Commuters travelling in the MRT trains in Singapore would now have hassle free journey as the new cars being added to the fleet will have ‘tip-up seats’ to create more standing free space for commuters during peak hours.
About 12 new MRT trains will be added on the North-South and East-West Lines (NSEWL) equipped with tip-up seats. These trains will have four sets of three tip-up seats located in the centre of each car.
The seats will be folded during morning and evening peak periods and unfolded during off-peak hours to increase seating capacity. This can only be done by the train driver.
Moreover, the train comes up with advanced safety features. The Current Collector Device (CCD) has been improved to provide timely information to the Train Integrated Management System (TIMS) in case any of the CCD shoes unexpectedly shear off.
“The CCD shoes are in contact with the third rail, which supplies electrical power to the train. This new feature will allow the train captain to take remedial measure if any of the CCD shoes shear off,” said MRT in a press release.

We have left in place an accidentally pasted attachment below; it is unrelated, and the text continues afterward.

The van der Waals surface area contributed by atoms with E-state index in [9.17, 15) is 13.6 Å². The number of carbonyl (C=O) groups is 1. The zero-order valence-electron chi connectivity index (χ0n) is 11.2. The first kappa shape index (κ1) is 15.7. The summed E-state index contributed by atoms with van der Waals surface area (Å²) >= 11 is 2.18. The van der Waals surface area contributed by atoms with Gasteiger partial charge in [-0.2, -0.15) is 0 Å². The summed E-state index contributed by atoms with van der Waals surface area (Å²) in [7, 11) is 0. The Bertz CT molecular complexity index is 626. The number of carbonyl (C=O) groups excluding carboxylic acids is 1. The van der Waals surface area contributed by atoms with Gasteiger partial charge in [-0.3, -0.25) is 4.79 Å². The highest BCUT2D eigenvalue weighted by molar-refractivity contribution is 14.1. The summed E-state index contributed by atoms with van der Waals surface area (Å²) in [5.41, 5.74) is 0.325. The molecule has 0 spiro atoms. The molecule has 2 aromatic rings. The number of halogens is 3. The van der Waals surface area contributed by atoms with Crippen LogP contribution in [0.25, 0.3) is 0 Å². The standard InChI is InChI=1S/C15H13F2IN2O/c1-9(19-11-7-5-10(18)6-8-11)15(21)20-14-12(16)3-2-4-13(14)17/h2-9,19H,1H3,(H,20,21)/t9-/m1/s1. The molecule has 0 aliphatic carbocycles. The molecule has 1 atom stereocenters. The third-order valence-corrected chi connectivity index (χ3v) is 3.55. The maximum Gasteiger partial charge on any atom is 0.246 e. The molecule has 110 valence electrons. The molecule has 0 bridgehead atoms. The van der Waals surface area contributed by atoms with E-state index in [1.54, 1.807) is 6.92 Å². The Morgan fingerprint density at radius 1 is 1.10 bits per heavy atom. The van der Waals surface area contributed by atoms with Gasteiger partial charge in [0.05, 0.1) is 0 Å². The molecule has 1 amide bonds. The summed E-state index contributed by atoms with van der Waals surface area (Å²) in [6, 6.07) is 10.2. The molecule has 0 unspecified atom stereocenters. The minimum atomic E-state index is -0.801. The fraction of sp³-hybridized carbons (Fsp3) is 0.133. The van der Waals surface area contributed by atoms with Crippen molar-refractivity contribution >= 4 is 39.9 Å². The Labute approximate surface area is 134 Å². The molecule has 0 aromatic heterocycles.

In addition to this, these trains will also carry the Land Transport Authority (LTA) logo for the first time. It will have red and green stripes - the colours of the NSEWL - against a white background.
The 12 new trains are being built by the Kawasaki Sifang Consortium in China.
“The safety, functionality, passenger comfort and performance of the trains and associated sub-systems are thoroughly tested and validated before the new trains are shipped to Singapore. LTA engineers are also stationed at the KSF factory in Qingdao to ensure consistently high standards throughout the process of train assembly and testing,” said LTA.
These trains are part of the 57 new trains that have been progressively put into service since 2017 on the NSEWL. A total of 47 trains have been delivered, and the remaining 10 will be delivered by the end of this year, bringing the total number of trains on the two lines to 198 - three times the number of trains the NSEWL started with.
The new trains are expected to be rolled out by the second half of this year.